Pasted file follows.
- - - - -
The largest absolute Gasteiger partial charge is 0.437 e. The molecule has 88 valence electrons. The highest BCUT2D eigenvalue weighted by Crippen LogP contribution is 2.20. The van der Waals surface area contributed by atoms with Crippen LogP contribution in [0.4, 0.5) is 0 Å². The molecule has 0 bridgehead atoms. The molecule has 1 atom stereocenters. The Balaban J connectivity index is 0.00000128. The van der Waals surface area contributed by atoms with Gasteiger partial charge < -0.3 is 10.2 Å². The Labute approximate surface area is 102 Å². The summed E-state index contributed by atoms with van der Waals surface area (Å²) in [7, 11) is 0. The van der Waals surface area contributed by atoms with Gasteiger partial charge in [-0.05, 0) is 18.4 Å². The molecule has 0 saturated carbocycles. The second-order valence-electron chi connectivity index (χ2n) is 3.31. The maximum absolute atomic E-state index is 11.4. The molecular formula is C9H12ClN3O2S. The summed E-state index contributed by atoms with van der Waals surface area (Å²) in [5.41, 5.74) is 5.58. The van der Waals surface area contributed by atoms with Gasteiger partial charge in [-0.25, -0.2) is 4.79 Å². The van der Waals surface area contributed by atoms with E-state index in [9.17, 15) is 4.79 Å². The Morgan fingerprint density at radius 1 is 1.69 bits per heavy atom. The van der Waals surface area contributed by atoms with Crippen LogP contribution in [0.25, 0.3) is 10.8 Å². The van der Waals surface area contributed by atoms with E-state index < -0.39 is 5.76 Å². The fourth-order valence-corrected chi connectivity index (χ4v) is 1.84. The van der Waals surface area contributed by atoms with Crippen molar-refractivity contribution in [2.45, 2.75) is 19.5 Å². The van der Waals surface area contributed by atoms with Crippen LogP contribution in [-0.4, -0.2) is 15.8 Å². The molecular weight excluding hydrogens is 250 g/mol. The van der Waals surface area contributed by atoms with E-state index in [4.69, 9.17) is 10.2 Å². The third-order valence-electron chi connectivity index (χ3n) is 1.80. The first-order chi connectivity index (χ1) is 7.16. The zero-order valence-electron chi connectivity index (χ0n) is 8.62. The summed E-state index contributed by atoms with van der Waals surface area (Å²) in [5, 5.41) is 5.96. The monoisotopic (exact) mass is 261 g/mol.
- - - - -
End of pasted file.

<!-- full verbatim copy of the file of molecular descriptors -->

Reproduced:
The largest absolute Gasteiger partial charge is 0.437 e. The molecule has 88 valence electrons. The highest BCUT2D eigenvalue weighted by Crippen LogP contribution is 2.20. The van der Waals surface area contributed by atoms with Crippen LogP contribution in [0.4, 0.5) is 0 Å². The molecule has 0 bridgehead atoms. The molecule has 1 atom stereocenters. The Balaban J connectivity index is 0.00000128. The van der Waals surface area contributed by atoms with Gasteiger partial charge < -0.3 is 10.2 Å². The Labute approximate surface area is 102 Å². The summed E-state index contributed by atoms with van der Waals surface area (Å²) in [7, 11) is 0. The van der Waals surface area contributed by atoms with Gasteiger partial charge in [-0.05, 0) is 18.4 Å². The molecule has 0 saturated carbocycles. The second-order valence-electron chi connectivity index (χ2n) is 3.31. The maximum absolute atomic E-state index is 11.4. The molecular formula is C9H12ClN3O2S. The summed E-state index contributed by atoms with van der Waals surface area (Å²) in [5.41, 5.74) is 5.58. The van der Waals surface area contributed by atoms with Gasteiger partial charge in [-0.25, -0.2) is 4.79 Å². The van der Waals surface area contributed by atoms with E-state index in [9.17, 15) is 4.79 Å². The Morgan fingerprint density at radius 1 is 1.69 bits per heavy atom. The van der Waals surface area contributed by atoms with Crippen LogP contribution in [0.25, 0.3) is 10.8 Å². The van der Waals surface area contributed by atoms with E-state index < -0.39 is 5.76 Å². The fourth-order valence-corrected chi connectivity index (χ4v) is 1.84. The van der Waals surface area contributed by atoms with Crippen molar-refractivity contribution in [2.45, 2.75) is 19.5 Å². The van der Waals surface area contributed by atoms with Crippen LogP contribution in [-0.4, -0.2) is 15.8 Å². The molecular weight excluding hydrogens is 250 g/mol. The van der Waals surface area contributed by atoms with E-state index in [4.69, 9.17) is 10.2 Å². The third-order valence-electron chi connectivity index (χ3n) is 1.80. The first-order chi connectivity index (χ1) is 7.16. The zero-order valence-electron chi connectivity index (χ0n) is 8.62. The summed E-state index contributed by atoms with van der Waals surface area (Å²) in [5, 5.41) is 5.96. The monoisotopic (exact) mass is 261 g/mol.